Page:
When Your Time Comes

“Honk your horn. I think he’s asleep.” She taps on the car horn politely.

“Doesn’t look like he’s on the phone or anything. Maybe he’s asleep,” she says.

They sit for a moment and she taps the horn again.

“What do you think he’s doing up there?” he asks.

“I don’t know. He’s got his hands on the wheel, but he’s not moving. Nice fedora, by the way.”

“Think I should go check on him?” he asks.

“I don’t know,” she says. “Isn’t it always dangerous to get out of a car in a situation like this?”

“Like what? We don’t even know what the situation is.” He unbuckles his seat belt. “I’m going to go check. Maybe something’s wrong.”

“Be careful,” she says as he opens the passenger door and gets out of the car. She turns off the radio and wonders what he see’s as he approaches the car and then raps his knuckles on the driver side window of the car ahead of her. He signals to the other driver to roll down his window by making a circular motion with his hands, but the drive does nothing.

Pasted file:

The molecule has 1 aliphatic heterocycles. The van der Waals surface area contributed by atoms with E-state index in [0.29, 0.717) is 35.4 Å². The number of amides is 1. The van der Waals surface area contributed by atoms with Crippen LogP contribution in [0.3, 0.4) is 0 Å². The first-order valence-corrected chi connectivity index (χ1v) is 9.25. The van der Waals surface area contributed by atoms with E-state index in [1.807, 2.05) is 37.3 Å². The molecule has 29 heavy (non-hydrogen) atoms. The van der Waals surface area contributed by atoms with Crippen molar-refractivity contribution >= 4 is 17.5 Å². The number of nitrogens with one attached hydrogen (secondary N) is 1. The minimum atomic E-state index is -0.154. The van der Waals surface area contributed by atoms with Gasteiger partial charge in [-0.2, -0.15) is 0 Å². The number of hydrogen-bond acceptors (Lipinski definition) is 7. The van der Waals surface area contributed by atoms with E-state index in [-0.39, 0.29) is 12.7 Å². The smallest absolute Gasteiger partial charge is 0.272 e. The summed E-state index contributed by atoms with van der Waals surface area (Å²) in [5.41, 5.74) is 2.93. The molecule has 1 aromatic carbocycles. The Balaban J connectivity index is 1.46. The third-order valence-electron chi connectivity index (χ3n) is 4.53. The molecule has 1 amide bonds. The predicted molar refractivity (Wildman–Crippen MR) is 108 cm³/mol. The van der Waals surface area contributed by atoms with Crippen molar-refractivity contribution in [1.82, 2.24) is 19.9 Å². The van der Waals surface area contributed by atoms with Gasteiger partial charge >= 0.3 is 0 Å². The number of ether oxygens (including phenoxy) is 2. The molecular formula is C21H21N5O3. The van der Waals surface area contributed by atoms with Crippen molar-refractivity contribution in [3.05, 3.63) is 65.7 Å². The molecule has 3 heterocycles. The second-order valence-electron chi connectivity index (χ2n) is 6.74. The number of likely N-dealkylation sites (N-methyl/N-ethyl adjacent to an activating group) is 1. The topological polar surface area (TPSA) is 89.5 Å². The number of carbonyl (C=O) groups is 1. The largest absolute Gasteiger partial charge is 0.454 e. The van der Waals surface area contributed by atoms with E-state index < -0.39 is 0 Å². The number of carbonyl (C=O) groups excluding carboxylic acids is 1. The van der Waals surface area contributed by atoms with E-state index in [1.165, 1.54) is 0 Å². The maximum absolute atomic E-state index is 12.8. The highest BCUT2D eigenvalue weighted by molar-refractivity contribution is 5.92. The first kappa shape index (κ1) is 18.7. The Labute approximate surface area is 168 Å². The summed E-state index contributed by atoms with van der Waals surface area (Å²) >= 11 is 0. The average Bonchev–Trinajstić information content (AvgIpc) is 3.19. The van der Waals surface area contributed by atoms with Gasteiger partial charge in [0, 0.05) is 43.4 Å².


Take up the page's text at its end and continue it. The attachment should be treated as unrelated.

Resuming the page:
When he gets back in the car, he says, “You won’t believe this. We’d better call for an ambulance.”

“Why, what’s wrong?” she asks.

“I think the old geezer is dead,” he says.

“Whoa,” she says as she turns the radio back on.